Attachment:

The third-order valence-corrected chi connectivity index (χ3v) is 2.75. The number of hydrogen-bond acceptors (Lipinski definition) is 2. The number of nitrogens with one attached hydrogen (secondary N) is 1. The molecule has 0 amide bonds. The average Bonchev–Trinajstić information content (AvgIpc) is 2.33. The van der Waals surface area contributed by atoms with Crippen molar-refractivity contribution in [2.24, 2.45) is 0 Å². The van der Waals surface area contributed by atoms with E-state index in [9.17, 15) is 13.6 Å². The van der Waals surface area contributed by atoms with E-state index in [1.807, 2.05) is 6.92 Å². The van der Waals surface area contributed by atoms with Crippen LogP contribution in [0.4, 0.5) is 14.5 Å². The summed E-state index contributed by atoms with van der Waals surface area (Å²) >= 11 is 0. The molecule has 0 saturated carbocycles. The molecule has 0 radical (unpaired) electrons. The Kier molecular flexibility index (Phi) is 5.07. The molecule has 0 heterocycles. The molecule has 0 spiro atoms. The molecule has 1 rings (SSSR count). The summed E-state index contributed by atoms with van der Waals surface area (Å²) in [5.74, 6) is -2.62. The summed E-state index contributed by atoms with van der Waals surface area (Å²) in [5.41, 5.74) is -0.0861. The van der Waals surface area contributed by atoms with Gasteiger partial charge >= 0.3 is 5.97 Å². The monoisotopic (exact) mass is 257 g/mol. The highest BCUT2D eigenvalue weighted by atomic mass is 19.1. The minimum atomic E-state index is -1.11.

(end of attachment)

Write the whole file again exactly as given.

The third-order valence-corrected chi connectivity index (χ3v) is 2.75. The number of hydrogen-bond acceptors (Lipinski definition) is 2. The number of nitrogens with one attached hydrogen (secondary N) is 1. The molecule has 0 amide bonds. The average Bonchev–Trinajstić information content (AvgIpc) is 2.33. The van der Waals surface area contributed by atoms with Crippen molar-refractivity contribution in [2.24, 2.45) is 0 Å². The van der Waals surface area contributed by atoms with E-state index in [9.17, 15) is 13.6 Å². The van der Waals surface area contributed by atoms with E-state index in [1.807, 2.05) is 6.92 Å². The van der Waals surface area contributed by atoms with Crippen LogP contribution in [0.4, 0.5) is 14.5 Å². The summed E-state index contributed by atoms with van der Waals surface area (Å²) >= 11 is 0. The molecule has 0 saturated carbocycles. The molecule has 0 radical (unpaired) electrons. The Kier molecular flexibility index (Phi) is 5.07. The molecule has 0 heterocycles. The molecule has 0 spiro atoms. The molecule has 1 rings (SSSR count). The summed E-state index contributed by atoms with van der Waals surface area (Å²) in [5.74, 6) is -2.62. The summed E-state index contributed by atoms with van der Waals surface area (Å²) in [5.41, 5.74) is -0.0861. The van der Waals surface area contributed by atoms with Gasteiger partial charge >= 0.3 is 5.97 Å². The monoisotopic (exact) mass is 257 g/mol. The highest BCUT2D eigenvalue weighted by atomic mass is 19.1. The minimum atomic E-state index is -1.11.